Granby (All Saints)

GRANBY (All Saints), a parish, in the union, and N. division of the wapentake, of Bingham, S. division of the county of Nottingham, 4 miles (S. E. by E.) from Bingham; containing 516 inhabitants. This parish, including the hamlet of Sutton, comprises about 2000 acres; the soil is generally a strong clay, and the surface is hilly in some parts, and in others flat. There are quarries of gypsum, of which plaster for flooring is made for the use of the district; also abundance of clay for bricks and tiles. The Grantham and Nottingham canal passes within a mile of the village. The living is a discharged vicarage, valued in the king's books at £6. 3. 6½.; net income, £123; patron and impropriator, the Duke of Rutland: the tithes were commuted for land and a money payment in 1793; the glebe comprises 75 acres. The church is an ancient structure of various periods, and contains some interesting details in the early and later English styles. There is a place of worship for Wesleyans. Granby gives the title of Marquess to the Duke of Rutland.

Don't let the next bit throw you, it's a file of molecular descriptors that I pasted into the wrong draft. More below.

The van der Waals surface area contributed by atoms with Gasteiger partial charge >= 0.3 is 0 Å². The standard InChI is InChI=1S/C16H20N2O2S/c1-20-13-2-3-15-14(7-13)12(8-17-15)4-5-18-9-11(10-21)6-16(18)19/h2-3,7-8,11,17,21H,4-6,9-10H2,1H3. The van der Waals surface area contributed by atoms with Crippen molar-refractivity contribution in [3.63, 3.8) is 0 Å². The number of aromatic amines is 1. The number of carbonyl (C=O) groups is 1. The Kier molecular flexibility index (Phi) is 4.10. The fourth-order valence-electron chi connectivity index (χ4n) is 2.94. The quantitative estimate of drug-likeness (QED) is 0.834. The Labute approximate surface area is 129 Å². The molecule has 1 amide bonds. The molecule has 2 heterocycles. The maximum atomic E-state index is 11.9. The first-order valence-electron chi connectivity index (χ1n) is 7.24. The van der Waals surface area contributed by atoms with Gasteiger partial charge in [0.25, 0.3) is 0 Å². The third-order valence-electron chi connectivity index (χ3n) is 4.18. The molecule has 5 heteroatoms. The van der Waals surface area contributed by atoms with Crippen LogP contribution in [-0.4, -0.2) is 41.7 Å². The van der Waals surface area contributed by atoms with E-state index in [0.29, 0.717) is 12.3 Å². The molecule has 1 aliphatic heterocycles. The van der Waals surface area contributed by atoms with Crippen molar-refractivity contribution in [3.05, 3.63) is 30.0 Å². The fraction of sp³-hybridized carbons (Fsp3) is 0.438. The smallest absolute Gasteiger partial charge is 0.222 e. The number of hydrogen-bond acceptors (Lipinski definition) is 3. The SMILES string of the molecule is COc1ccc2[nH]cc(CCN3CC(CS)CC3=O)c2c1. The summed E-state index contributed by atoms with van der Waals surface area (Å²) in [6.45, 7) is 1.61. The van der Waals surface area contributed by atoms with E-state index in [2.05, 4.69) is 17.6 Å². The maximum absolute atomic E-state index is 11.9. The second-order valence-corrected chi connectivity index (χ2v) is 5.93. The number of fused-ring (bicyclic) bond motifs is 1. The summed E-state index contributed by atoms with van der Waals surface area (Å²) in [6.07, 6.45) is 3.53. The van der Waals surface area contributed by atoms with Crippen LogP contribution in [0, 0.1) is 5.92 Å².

Transcribed from A Topographical Dictionary of England, by Samuel Lewis, 7th edition, published in 1848.

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